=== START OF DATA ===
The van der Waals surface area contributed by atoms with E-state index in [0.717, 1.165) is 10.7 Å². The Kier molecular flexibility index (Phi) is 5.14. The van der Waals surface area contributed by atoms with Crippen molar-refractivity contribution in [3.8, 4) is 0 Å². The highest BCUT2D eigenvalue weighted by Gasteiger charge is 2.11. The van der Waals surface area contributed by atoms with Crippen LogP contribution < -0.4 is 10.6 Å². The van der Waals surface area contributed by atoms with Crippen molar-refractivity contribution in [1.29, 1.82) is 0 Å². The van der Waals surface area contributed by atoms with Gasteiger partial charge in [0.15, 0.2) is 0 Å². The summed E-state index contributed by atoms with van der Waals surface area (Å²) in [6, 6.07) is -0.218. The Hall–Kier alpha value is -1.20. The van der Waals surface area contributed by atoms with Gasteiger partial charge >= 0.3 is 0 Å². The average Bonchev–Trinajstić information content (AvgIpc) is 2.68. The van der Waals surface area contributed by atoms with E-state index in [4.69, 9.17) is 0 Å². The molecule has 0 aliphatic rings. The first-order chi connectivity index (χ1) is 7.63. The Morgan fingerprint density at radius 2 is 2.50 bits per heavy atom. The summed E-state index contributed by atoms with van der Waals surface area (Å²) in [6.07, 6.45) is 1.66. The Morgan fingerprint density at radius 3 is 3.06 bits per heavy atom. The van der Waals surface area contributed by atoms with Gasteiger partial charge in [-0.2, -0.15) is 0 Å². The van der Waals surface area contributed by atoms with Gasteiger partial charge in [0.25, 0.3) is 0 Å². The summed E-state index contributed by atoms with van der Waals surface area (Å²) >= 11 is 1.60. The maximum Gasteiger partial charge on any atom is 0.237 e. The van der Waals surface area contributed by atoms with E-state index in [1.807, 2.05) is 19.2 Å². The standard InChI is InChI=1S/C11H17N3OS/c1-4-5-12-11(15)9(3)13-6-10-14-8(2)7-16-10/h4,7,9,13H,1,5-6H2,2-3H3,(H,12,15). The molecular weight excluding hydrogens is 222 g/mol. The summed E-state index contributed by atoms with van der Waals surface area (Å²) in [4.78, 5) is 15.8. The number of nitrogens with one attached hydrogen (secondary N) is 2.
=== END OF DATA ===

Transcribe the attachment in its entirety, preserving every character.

The van der Waals surface area contributed by atoms with E-state index in [0.717, 1.165) is 10.7 Å². The Kier molecular flexibility index (Phi) is 5.14. The van der Waals surface area contributed by atoms with Crippen molar-refractivity contribution in [3.8, 4) is 0 Å². The highest BCUT2D eigenvalue weighted by Gasteiger charge is 2.11. The van der Waals surface area contributed by atoms with Crippen LogP contribution < -0.4 is 10.6 Å². The van der Waals surface area contributed by atoms with Crippen molar-refractivity contribution in [1.29, 1.82) is 0 Å². The van der Waals surface area contributed by atoms with Gasteiger partial charge in [0.15, 0.2) is 0 Å². The summed E-state index contributed by atoms with van der Waals surface area (Å²) in [6, 6.07) is -0.218. The Hall–Kier alpha value is -1.20. The van der Waals surface area contributed by atoms with Gasteiger partial charge >= 0.3 is 0 Å². The average Bonchev–Trinajstić information content (AvgIpc) is 2.68. The van der Waals surface area contributed by atoms with E-state index in [4.69, 9.17) is 0 Å². The molecule has 0 aliphatic rings. The first-order chi connectivity index (χ1) is 7.63. The Morgan fingerprint density at radius 2 is 2.50 bits per heavy atom. The summed E-state index contributed by atoms with van der Waals surface area (Å²) in [6.07, 6.45) is 1.66. The Morgan fingerprint density at radius 3 is 3.06 bits per heavy atom. The van der Waals surface area contributed by atoms with Gasteiger partial charge in [-0.2, -0.15) is 0 Å². The van der Waals surface area contributed by atoms with Gasteiger partial charge in [0.25, 0.3) is 0 Å². The summed E-state index contributed by atoms with van der Waals surface area (Å²) >= 11 is 1.60. The maximum Gasteiger partial charge on any atom is 0.237 e. The van der Waals surface area contributed by atoms with E-state index in [1.807, 2.05) is 19.2 Å². The standard InChI is InChI=1S/C11H17N3OS/c1-4-5-12-11(15)9(3)13-6-10-14-8(2)7-16-10/h4,7,9,13H,1,5-6H2,2-3H3,(H,12,15). The molecular weight excluding hydrogens is 222 g/mol. The summed E-state index contributed by atoms with van der Waals surface area (Å²) in [4.78, 5) is 15.8. The number of nitrogens with one attached hydrogen (secondary N) is 2.